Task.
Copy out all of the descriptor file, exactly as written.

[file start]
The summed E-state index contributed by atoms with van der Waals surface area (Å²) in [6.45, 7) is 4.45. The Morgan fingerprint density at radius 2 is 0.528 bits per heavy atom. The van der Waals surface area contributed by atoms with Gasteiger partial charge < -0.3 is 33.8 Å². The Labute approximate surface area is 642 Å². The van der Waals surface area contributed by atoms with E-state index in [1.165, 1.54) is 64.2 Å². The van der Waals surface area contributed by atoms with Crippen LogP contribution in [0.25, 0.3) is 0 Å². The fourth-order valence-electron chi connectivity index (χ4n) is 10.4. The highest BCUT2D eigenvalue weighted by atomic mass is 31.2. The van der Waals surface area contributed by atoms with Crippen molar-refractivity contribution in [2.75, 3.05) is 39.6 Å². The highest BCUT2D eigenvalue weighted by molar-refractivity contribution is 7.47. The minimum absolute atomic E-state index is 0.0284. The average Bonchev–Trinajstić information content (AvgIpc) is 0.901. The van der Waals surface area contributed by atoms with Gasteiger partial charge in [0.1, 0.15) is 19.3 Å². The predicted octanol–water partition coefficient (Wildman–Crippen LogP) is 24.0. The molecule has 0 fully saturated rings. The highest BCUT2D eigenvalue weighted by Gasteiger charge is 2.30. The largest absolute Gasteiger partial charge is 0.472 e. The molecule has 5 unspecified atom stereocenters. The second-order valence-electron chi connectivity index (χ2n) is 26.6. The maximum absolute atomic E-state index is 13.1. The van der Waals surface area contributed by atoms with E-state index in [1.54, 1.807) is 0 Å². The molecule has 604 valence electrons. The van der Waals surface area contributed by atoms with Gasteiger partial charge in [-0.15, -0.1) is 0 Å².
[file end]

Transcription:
The summed E-state index contributed by atoms with van der Waals surface area (Å²) in [6.45, 7) is 4.45. The Morgan fingerprint density at radius 2 is 0.528 bits per heavy atom. The van der Waals surface area contributed by atoms with Gasteiger partial charge < -0.3 is 33.8 Å². The Labute approximate surface area is 642 Å². The van der Waals surface area contributed by atoms with E-state index in [1.165, 1.54) is 64.2 Å². The van der Waals surface area contributed by atoms with Crippen LogP contribution in [0.25, 0.3) is 0 Å². The fourth-order valence-electron chi connectivity index (χ4n) is 10.4. The highest BCUT2D eigenvalue weighted by atomic mass is 31.2. The van der Waals surface area contributed by atoms with Crippen molar-refractivity contribution in [2.75, 3.05) is 39.6 Å². The highest BCUT2D eigenvalue weighted by molar-refractivity contribution is 7.47. The minimum absolute atomic E-state index is 0.0284. The average Bonchev–Trinajstić information content (AvgIpc) is 0.901. The van der Waals surface area contributed by atoms with Gasteiger partial charge in [0.1, 0.15) is 19.3 Å². The predicted octanol–water partition coefficient (Wildman–Crippen LogP) is 24.0. The molecule has 0 fully saturated rings. The highest BCUT2D eigenvalue weighted by Gasteiger charge is 2.30. The largest absolute Gasteiger partial charge is 0.472 e. The molecule has 5 unspecified atom stereocenters. The second-order valence-electron chi connectivity index (χ2n) is 26.6. The maximum absolute atomic E-state index is 13.1. The van der Waals surface area contributed by atoms with E-state index in [1.54, 1.807) is 0 Å². The molecule has 604 valence electrons. The van der Waals surface area contributed by atoms with Gasteiger partial charge in [-0.15, -0.1) is 0 Å².